One of my favorite Catholic bloggers, Simcha Fisher, wrote a piece over at the National Catholic Register entitled “Science, Catholics, and Fear.”  It was published earlier this week and upon reading it I walked away unnerved, irritated and a little defensive.  I took a few days to chew it over and I even had an in-depth conversation about the article with my husband.  I wanted to be sure that my response came from a place of charity and humility and not from wounded pride.

I think my irritation with the written words was that they seemed to speak a bias against natural living and alternative medicine.  But, when I re-read the article I read that Simcha is speaking of the EXTREME focus of natural living and alternative medicine, people who deny the need for medicine altogether.  She may or may not have a bias towards western allopathic medicine.  She may or may not have a bias towards homeopathic or holistic medicine.  I can only go by her words in this article as I have never had the pleasure of speaking with her in person, especially not on this topic.  And when we speak of extremes in almost any circumstance, we can be sure the Church cautions us to be balanced, instructs us to seek counsel, and implores us to discern before making any decisions.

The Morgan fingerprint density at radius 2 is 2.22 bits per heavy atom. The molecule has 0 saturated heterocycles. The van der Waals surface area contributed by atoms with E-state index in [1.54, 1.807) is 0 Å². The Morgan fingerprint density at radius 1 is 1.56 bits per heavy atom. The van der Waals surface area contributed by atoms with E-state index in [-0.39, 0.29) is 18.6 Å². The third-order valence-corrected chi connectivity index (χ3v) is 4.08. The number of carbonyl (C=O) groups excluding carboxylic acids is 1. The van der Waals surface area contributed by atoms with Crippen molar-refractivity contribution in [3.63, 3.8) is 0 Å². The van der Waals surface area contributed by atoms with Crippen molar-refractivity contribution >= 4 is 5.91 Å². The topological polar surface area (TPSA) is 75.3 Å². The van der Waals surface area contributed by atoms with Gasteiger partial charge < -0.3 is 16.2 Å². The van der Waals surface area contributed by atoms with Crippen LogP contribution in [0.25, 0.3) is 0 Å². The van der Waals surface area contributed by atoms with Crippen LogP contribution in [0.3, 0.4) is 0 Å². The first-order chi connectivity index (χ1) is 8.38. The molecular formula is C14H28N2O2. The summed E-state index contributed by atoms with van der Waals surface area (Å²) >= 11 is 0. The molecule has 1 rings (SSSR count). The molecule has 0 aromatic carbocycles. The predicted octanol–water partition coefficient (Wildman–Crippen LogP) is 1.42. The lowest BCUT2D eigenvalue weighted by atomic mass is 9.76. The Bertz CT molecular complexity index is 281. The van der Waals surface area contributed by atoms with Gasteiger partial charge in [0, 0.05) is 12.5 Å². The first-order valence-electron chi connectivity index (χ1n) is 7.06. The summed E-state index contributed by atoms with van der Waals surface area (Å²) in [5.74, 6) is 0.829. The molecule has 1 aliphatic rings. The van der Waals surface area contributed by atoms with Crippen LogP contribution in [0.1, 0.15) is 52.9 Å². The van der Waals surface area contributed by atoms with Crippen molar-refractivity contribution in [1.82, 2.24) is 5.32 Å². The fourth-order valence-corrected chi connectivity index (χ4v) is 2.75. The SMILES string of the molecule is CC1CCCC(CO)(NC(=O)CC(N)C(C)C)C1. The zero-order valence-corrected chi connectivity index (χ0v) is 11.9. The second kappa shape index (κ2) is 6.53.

As one who has struggled with chronic illness and found help lacking within the medical realm, I felt led to explore other options, alternatives to western medicine in search of finding the truth about what ailed me.  I will admit to my skepticism of doctors.  It was not always so.  My biggest trial came with the birth of my eighth child when the doctor physically violated me while I was in labor.  I was in such shock at what she had done that I remained calm as I questioned her actions.  I fired her, but she refused to get another doctor.  We left the hospital and I had the baby within 15 minutes of arriving home, despite the doctor’s condescending announcement that I was not in labor.  It is a long story, but one that illustrates well how some doctors can and do use power to coerce vulnerable patients.  My next birth was watched over by a very caring and respectful doctor who saved my baby’s and my life.   So, this was a very real experience that taught me to be wary of extremes and of labeling an entire group of people based on the actions of a few.

Just as Simcha pointed out that there are extremists who deny all medicine and science as bad, there are extremists at the opposite end of the spectrum who are just as quick to deny the alternatives.  In fact I have found very few medical doctors who will even acknowledge natural remedies or alternatives.  It took me a long time to find an OB/GYN who would even allow me to use NFP without getting into a verbal duel over its effectiveness.  Those doctors that supported and encouraged NFP and did not prescribe bc pills were Catholic doctors who had been trained in NaPro Technology. But when I wanted to have a home birth, the wonderful Catholic doctor who supported my use of NFP and didn’t harass me to get my tubes tied, was adamantly opposed to home birth and could only give me generic reasons based upon fear in his defense against it.   He offered no valid reason why I should not have a home birth with that particular pregnancy.